With Democrats about to take control of the House, it is likely we will see an increase in the federal minimum wage pass the lower chamber, even if it has no chance of becoming a law. We will just as surely hear opponents making completely sound economic arguments against minimum wage laws.
Minimum wage laws cause unemployment, these opponents say, because they price those workers whose skills don’t justify the minimum wage out of the market completely. If a worker only has the skills to produce $14/hour worth of benefits to an employer, the employer is better off not employing that person rather than losing $1 dollar/hour doing so, if the minimum wage is $15/hour. And regardless of where the minimum wage is presently, any increase in the price of labor will result in less demand for labor, all other things being equal.
These rights proceed, said John Locke, from the self-evident, inherent human condition of self-ownership.
That’s basic economic reasoning and wasn’t even controversial until recently when, for political reasons, economists like Paul Krugman began contradicting their own earlier writing on the same subject. But as economically sound as the unemployment argument against minimum wages may be, it ignores a previous and much more important one: you don’t own other people.
You Own Your Labor because You Own Yourself
We think of the basis of what used to be called “the liberal tradition” as being the fundamental rights to life, liberty, and the pursuit of happiness. Governments are ostensibly instituted among men “to secure these rights.” But these rights are pillars, not the foundation of a free society, according to the essay Jefferson himself said established the “general principles of liberty and the rights of man, in nature, and in society,” as Americans of his time understood them.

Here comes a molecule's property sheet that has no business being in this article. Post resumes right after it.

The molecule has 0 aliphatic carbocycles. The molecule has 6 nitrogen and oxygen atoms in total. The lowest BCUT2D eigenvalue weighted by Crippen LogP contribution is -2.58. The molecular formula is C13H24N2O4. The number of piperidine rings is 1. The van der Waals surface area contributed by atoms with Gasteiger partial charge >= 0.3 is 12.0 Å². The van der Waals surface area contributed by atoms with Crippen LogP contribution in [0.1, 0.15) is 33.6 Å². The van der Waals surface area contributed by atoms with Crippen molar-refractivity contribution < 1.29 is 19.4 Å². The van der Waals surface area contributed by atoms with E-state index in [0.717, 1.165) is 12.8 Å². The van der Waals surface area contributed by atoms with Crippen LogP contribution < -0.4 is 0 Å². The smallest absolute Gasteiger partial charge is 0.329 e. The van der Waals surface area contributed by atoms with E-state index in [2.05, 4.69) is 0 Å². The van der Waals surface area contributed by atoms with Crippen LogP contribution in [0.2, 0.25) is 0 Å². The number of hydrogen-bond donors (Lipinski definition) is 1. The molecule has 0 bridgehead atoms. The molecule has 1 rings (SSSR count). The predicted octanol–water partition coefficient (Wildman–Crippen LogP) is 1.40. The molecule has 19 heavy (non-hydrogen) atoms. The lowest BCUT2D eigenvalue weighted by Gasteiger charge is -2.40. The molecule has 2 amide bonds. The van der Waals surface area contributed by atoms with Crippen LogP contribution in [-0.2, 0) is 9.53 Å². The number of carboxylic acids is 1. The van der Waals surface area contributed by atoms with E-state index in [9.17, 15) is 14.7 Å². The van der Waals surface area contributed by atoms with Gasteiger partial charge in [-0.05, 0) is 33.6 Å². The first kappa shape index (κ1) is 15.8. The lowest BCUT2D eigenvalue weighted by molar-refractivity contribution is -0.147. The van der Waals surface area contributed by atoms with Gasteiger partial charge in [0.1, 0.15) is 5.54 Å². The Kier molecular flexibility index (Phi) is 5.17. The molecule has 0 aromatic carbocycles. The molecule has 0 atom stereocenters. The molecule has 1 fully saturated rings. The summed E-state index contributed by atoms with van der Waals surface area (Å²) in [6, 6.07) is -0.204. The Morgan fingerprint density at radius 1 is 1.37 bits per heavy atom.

Rather, these rights proceed, said John Locke, from the self-evident, inherent human condition of self-ownership. In Chapter V of his second treatise on civil government, he wrote,
Though the earth, and all inferior creatures, be common to all men, yet every man has a property in his own person: this no body has any right to but himself. The labour of his body, and the work of his hands, we may say, are properly his.
Proponents of minimum wage laws focus all the attention on the buyers of labor services and none on the sellers. In their zeal to curtail the rights of the former, they run roughshod over those of the latter, never asking themselves who owns the labor in question.
Why Are We Obsessed with "Living Wages"?
Like anything else, the seller—the prospective employee—owns what is offered for sale. It is he or she alone who has a right to determine what the minimum price will be, but only for his or her own labor. No one needs minimum wage laws to exercise this right of ownership. One can set one’s own minimum wage without them. One only needs minimum wage laws to keep others from offering lower wages, something they have every right to do as the owners of their own labor.
Somehow, the rather crazy idea that every job must support an entire household has become accepted as an immutable law of nature.
It never occurs to minimum wage zealots that there are people whose lives might improve if they were allowed to sell their labor at a price below the legal minimum. Not only is this the difference between having a job and not having one for millions of people, it might also allow people working for wages above the minimum at one job to take a second job at a lower wage, where they might learn new skills and eventually transition to a different line of work they like better or pays more or both. That’s called the pursuit of happiness, something people truly are entitled to.
Somehow, the rather crazy idea that every job must support an entire household has become accepted as an immutable law of nature. What happened to roommates? I had four of them in my first apartment and didn’t have a whole living space to myself until my late twenties. I shudder to think what would have become of me if I didn’t have the opportunity to work for the wages my skills warranted until I acquired more and could demand wages sufficient to pay for my own apartment or house.
As Locke observed, ownership of one’s labor is inextricably linked to ownership of oneself. In very practical terms, labor is the means of survival. To claim ownership over another person’s labor is to claim ownership over his life. It is the principle that underpins slavery. That is not to say living under minimum wage laws is as bad as chattel slavery. But, as the immortal Vincent Vega would say, it’s the same ballpark.